Western envoys bid to defuse Ukraine crisis
US Assistant Secretary of State Victoria Nuland meets top opposition leaders, slated to meet President Viktor Yanukovych
Top Western diplomats headed to Kiev on Tuesday to try to defuse a standoff between President Viktor Yanukovych’s government and thousands of demonstrators, following a night in which police in riot gear dismantled protesters’ encampments outside government buildings.
But a compromise appeared elusive, as dozens of pro-government activists blocked the entrance to the European Commission office in Kiev just hours before the arrival of EU foreign policy chief Catherine Ashton.
Riot police maintained a strong presence in downtown Kiev, which demonstrators have occupied for weeks to protest against Yanukovych’s decision to back away from an agreement with the European Union and tilt toward Russia instead.
But the atmosphere in the opposition tent camp, in a central square known as the Maidan, appeared calm. Music blasted from a giant stage, activists lined up to receive food from field kitchens and black-robed Orthodox priests talked to activists to boost morale, careful not to slip on a thick crust of ice and snow that blanketed the Ukrainian capital.
“We are standing on the Maidan so that Yanukovych will be afraid and know that there is another Ukraine, a European one, which doesn’t want to go to Russia,” said protester Anton Ostriysko, 35, who was warming himself at a fire after a night shift at the camp.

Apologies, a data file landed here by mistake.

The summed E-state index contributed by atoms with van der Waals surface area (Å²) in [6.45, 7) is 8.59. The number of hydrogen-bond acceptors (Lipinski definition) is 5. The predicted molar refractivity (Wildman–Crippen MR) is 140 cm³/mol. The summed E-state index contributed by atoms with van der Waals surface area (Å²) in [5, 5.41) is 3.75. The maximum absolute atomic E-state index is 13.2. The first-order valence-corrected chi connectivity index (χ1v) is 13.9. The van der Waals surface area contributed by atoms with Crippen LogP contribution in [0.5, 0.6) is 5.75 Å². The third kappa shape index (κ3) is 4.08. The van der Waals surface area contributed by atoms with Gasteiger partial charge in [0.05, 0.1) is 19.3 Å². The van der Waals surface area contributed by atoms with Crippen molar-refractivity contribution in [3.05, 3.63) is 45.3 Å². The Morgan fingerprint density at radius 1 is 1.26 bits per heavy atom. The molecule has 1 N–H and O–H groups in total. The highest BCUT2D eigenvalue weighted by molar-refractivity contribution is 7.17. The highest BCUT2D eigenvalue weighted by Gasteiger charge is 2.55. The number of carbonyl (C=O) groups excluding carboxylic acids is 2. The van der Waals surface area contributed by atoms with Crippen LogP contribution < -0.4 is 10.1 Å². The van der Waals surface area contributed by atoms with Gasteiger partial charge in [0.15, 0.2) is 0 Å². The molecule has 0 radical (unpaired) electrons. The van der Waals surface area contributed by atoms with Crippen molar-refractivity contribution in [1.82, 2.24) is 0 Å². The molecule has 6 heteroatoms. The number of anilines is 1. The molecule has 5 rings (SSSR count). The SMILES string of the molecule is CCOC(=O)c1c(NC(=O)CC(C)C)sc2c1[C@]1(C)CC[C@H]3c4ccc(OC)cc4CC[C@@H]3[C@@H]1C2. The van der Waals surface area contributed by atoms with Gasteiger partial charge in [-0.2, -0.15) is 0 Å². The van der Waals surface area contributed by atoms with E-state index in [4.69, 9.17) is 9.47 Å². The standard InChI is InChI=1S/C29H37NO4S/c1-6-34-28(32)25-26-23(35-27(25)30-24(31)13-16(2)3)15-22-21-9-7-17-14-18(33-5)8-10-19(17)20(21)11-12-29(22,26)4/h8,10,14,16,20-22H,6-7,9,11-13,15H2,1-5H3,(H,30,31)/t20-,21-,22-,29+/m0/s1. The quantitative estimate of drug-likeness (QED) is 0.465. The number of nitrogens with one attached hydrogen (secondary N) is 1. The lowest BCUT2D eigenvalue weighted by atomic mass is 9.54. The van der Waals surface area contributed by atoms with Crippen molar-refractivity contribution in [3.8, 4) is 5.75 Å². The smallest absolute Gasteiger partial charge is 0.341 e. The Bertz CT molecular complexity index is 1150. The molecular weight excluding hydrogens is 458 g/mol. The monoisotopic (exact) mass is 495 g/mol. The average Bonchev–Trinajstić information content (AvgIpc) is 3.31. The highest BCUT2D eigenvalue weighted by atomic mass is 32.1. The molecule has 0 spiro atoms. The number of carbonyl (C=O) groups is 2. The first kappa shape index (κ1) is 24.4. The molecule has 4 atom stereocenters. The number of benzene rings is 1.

US Assistant Secretary of State Victoria Nuland met with top opposition leaders on Tuesday and was also slated to meet with Yanukovych. Ashton was due to arrive later in the day.
Yanukovych also sat down with his three predecessors as part of so-called “nationwide roundtable” discussions aimed at defusing the crisis.
The opposition Svoboda party said some 10 protesters were injured in one of the confrontations overnight, in which police tore down small tent camps blocking access to government buildings. Authorities said two policemen were injured, adding they had received no other complaints.
But the incidents appeared to be less violent than the club-swinging police dispersals of demonstrators a week and a half ago. That violence outraged many and drove hundreds of thousands of people into the streets the past two Sundays, turnouts perhaps larger even than the mass protests of the 2004 Orange Revolution that forced a rerun of a fraudulent presidential election.
On Sunday protesters also toppled a landmark statue of Soviet leader Vladimir Lenin in a symbolic defiance of Russian influence.
Tensions grew on Monday when armed security troops stormed the office of a key opposition party, confiscating computer servers and leaving broken glass and smashed doors behind them. The party, called Fatherland, is headed by imprisoned former Prime Minister Yulia Tymoshenko, a longstanding foe of Yanukovych.
Ukraine’s political standoff has been aggravated by its rapidly deteriorating finances. The economy has been in recession for more than a year, and the government is in desperate need of foreign funding to avoid a default. As talks stalled with the International Monetary Fund, Yanukovych has sought a bailout loan from Russia.